There are a lot of articles out there about autonomous vehicles and how their technology makes them to cars what the iPhone has been to the telephone. That’s all well and good, but how are these vehicles going to survive in a world where everything from people putting mascara on while driving to roads that change from one day to the next are a fact of life? Well, let’s call it “car vision.” While I recognize that this is a fairly advanced connected car concept, I wanted to engage you with something new and illustrate how, in less than a year, the technology has evolved. Let’s get our ADAS in gear. ADAS is the acronym for Advanced Driver Assistance System. What were you thinking?
In June of last year, I listened to a presentation on sensor fusion as a means to provide “vision” for autonomous vehicles. This concept blends a number of different sensors to create a 360-degree view of the world around a car. The presenter made a very logical argument: Several different types of sensors would be required to handle different circumstances and distances, pointing out that the human eye is not designed to work when the body is moving faster than it can move on its own.
So, even with a human behind the wheel of a car, there are compromises. For short-range parking maneuvers and low-speed navigation, ultrasound would be used. Cameras can be used to see things like the objects on the road and where the lines are painted, but cameras need a lot of software to judge distance. If it snows, judging the edge of the road becomes pretty hard, not to mention the decrease in the camera’s effectiveness when it’s dark. No problem, we have long- and medium-range radar sensors currently used in adaptive cruise control to judge distance. They are effective day or night.
The last of the sensors mentioned was LiDAR. In the graphic above, you will see the scope of what LiDAR might be used for in this sensor fusion scheme. The Google self-driving car makes use of a LiDAR sensor array on its roof that, I am told, costs about $75,000. It’s not very likely to appear on the next-generation Toyota Prius anytime soon.
So, what else does the car do besides driving me to work while I mess with the connection between my really-smartphone and the audio of my really-smart car? Well, it will not have the benefit of someone yelling at it to turn, so it will need a way to navigate. That navigation comes from GPS and high-definition mapping. TomTom and others have spent a considerable amount of money turning the entire surface of the drivable Earth into pixels with coordinates.
Unlike the navigation you are currently using, this will do a much better job of knowing where you are to within millimeters by combining GPS location, cell tower location, LiDAR and vehicle velocity, presumably from the data bus. Remember, this was presented as state-of-the-art in June 2015. Sounds like a lot of fun to diagnose, repair and calibrate doesn’t it? Fast-forward to this January at the Consumer Electronics Show. After working my way through the human version of salmon swimming upstream to spawn to get into the exhibition hall, I met the evolution of car vision.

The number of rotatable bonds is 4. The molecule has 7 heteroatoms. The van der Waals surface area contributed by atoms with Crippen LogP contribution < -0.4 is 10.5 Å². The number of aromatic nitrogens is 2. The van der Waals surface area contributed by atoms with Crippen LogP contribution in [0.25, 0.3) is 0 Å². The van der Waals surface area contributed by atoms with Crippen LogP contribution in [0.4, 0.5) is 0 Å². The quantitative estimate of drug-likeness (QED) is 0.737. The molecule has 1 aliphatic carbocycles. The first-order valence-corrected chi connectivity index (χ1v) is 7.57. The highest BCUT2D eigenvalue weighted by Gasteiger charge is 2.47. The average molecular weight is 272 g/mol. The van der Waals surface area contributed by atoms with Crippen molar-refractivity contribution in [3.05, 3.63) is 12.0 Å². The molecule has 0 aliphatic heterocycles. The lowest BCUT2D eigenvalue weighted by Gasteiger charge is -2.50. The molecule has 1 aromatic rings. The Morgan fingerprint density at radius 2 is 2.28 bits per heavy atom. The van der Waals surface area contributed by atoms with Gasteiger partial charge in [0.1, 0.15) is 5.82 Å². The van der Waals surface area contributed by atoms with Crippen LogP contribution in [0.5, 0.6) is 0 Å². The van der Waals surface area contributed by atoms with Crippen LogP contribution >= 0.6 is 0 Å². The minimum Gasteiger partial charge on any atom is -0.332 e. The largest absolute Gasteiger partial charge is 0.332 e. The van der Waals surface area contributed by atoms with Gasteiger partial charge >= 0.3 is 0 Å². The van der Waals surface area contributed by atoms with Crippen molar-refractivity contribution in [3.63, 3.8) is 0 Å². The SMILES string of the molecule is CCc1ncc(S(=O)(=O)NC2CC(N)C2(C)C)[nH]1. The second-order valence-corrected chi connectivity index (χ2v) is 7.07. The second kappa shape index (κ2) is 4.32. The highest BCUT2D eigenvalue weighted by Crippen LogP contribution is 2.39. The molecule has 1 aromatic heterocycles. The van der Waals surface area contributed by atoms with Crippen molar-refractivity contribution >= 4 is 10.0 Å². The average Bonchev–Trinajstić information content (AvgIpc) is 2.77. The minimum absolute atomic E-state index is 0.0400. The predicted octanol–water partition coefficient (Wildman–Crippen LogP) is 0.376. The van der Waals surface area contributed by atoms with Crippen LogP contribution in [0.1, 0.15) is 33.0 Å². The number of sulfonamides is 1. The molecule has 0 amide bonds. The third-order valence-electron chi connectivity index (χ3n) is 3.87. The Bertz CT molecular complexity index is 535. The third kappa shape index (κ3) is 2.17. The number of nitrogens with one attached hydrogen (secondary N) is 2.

My first visit at the show was with Michael Jellen of Velodyne. Velodyne got its start in car vision back when DARPA started the robot wars to encourage advanced technology development. To say they have come a long way is an understatement. Velodyne has a LiDAR sensor that makes the price point much closer to an OE-acceptable range, but more importantly, they have evolved the software that goes with it so that Jellen claims he can drive a car with LiDAR, GPS and HD maps. Let’s look at what LiDAR does.
The latest Velodyne LiDAR sensor is small enough to fit in a very small space — it’s about the size of a hockey puck and roughly three times as tall. It spins and creates a 3D map of everything around it using 64 lasers with 10-millisecond return trip times.
The map that it creates is translated by software to create a picture of the world. Velodyne does it better because it’s more detailed. The software creates a map of your neighborhood and remembers it.
Each time you drive, it looks for construction signs or other changes, and the system adapts. If the vehicle is being driven on a new road, it will depend more heavily on mapping and GPS. The most fascinating part of this is that the system will take the point-of-view map it is creating and flip it over 90 degrees so that it has a bird’s eye view of upcoming intersections. Working that out in your head will give you a headache. The demonstration was very impressive, and during CES, Ford was also showing a Fusion with four of these sensors mounted on the roof. In reality, the job could be done with one or two. Ford is experimenting with these sensors in their autonomous fleet. If you want to see more, visit velodynelidar.com.
Innovation like this is happening on multiple fronts in the ADAS vehicle development world. This has caused many who, only last year, were predicting mainstream use of this technology to occur around 2025 to lower their predictions to “much sooner,” as one researcher I spoke to put it. With technology moving at this rate, it seems like a daunting task to figure out what to learn to prepare for future cars. I suggest that you read everything with the understanding that, just like this article, it could be outdated by the time the ink dries.